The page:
If the Soviet-Afghan War was the Soviet Union’s Vietnam, then the battle for the Hill 3234 was their own FSB Ripcord. The notorious hill, named for its altitude of 3234 meters, became one of the most glorious symbols of the Soviet war effort.

The potential of the successful defense by a small detachment of elite paratroopers against a numerically superior enemy was used in post-war propaganda to present the conflict as a victory of the Soviet Union in their liberating conquest to bring democracy to the backward tribes of Afghanistan.

This nameless hill proved to be one of the most vital points for taking control over the “Highway of Death.” On January 7, 1988, 39 members of the 9th Company of the 345th Independent Guards Airborne Regiment were dropped by a helicopter over the hill. January 7 is the day the Russian Orthodox Christians celebrate Christmas, which added to the symbolic potential of the battle. Their mission was to secure the perimeter, dig in and hold the hill from which they could observe and control a large portion of the road that stretched beneath them and led to the besieged city.

These 39 soldiers landed in the middle of the territory controlled by the infamous Jalaluddin Haqqani from the Hezbi Islami, whose troops were known for their cruelty. Jalaluddin Haqqani was the main link with the Pakistani secret service.

The Battle Commences

A Soviet Spetsnaz (special operations) group prepares for a mission in Afghanistan.
A Soviet Spetsnaz (special operations) group prepares for a mission in Afghanistan. Photo Credit.

By the time that a defensive perimeter was established, Mujahedeen fighters launched an attack. The Soviet detachment was made up of veteran fighters who were well acquainted with the tactics used by the Mujahedeen and their Pakistani advisors. Even though the Soviet paratroopers lacked heavy weaponry themselves, they received significant artillery support, for the Afghans pushed for the hill with their entire arsenal ― mortars, recoilless guns, Stingers, RPGs and DShk heavy machineguns. Fire rained down on the 39 defenders, but they didn’t lose their grip.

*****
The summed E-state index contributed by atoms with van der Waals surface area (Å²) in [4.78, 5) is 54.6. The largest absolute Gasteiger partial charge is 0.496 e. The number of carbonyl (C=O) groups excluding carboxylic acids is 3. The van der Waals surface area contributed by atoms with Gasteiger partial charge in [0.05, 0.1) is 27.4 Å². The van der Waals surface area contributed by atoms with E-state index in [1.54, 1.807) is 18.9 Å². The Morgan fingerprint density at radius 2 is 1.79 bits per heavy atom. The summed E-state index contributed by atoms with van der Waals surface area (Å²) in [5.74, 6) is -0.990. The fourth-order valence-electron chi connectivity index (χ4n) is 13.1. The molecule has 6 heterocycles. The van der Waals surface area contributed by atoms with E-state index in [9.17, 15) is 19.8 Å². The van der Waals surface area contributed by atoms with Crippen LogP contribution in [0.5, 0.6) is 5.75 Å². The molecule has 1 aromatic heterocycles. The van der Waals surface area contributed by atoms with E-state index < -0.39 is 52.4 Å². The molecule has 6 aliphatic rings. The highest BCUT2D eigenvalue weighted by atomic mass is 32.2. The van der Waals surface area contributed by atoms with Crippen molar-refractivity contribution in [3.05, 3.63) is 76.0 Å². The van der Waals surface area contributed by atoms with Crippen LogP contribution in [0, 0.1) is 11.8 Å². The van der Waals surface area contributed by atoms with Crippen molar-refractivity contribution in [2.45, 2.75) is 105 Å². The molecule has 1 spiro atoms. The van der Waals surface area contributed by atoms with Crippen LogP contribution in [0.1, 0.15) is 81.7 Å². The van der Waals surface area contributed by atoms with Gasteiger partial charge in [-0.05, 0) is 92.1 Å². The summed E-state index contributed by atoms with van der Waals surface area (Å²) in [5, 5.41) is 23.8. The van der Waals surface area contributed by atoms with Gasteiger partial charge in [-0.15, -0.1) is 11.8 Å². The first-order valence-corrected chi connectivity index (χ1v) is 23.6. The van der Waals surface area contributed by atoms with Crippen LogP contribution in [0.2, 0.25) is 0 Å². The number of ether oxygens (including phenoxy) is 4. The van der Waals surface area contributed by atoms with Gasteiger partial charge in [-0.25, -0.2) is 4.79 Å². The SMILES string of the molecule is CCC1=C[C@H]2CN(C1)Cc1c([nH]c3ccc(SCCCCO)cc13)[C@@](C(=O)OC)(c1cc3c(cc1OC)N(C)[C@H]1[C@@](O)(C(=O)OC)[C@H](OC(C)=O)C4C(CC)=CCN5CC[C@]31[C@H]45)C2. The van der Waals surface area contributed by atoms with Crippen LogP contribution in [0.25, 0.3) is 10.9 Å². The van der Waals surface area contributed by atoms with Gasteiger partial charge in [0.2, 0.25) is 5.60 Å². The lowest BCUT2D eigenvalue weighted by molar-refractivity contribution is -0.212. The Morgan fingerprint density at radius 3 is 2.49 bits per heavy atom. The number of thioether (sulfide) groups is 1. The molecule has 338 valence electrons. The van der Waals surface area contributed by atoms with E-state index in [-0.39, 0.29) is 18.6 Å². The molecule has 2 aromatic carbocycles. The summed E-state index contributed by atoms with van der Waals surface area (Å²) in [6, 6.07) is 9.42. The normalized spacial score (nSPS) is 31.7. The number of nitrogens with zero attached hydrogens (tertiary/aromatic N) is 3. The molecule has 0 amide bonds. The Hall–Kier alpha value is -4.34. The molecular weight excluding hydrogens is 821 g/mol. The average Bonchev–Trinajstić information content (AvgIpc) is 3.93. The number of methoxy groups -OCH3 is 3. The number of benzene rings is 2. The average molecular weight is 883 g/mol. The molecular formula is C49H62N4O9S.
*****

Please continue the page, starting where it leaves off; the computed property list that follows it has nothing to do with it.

As the artillery finished its barrage, it became obvious that the Mujahedeen were going to launch an infantry assault, using their numbers to overrun the hill. They attacked from two directions with a force of about 200-250 soldiers.

This coordinated attack implied that these were not local villagers who took up arms to defend their homes, but an organized force with strong training and leadership. It was obvious they were fighting Jalaluddin Haqqani and the Pakistani-trained Mujahedeen.

During the ensuing battle, the Soviet unit was in constant communication with headquarters and received everything the leadership of 40th Army had to offer in terms of artillery support, ammunition, reinforcements, and helicopter evacuation of the wounded.

The Soviet commandos repelled 12 attacks while holding the hill. The fight ended at the dawn of the next day when the exhausted Mujahedeen forces decided to retreat.

After the battle, many of the fallen Mujahideen were found wearing rectangular black-yellow-red striped uniforms, which indicated that the Pakistani SSG units were directly involved in the attack.


Award presentation ceremony of the 9th Company men.
Award presentation ceremony of the 9th Company men. Photo Credit.

Given the circumstances, Soviet losses were low ― just six out of 39 men were dead after this encounter. On the other hand, 28 of the remaining 33 men were injured. Two of the soldiers killed were posthumously awarded the Golden Star of the Hero of the Soviet Union ― the highest military honor of the Soviet Union. All men from the company received the Order of the Red Banner and the Order of the Red Star medals.

The Mujahedeen casualties, according to Soviet sources, numbered around 200 dead and wounded. After the bodies were investigated and evidence was found of Pakistan’s involvement in the conflict, the Soviet Union appealed to UN, but this accusation remained largely unnoticed.

The relations between two countries rapidly deteriorated during the war, reaching its lowest level after the battle for Hill 3234.

Nikola Budanovic

Nikola Budanovic is one of the authors writing for WAR HISTORY ONLINE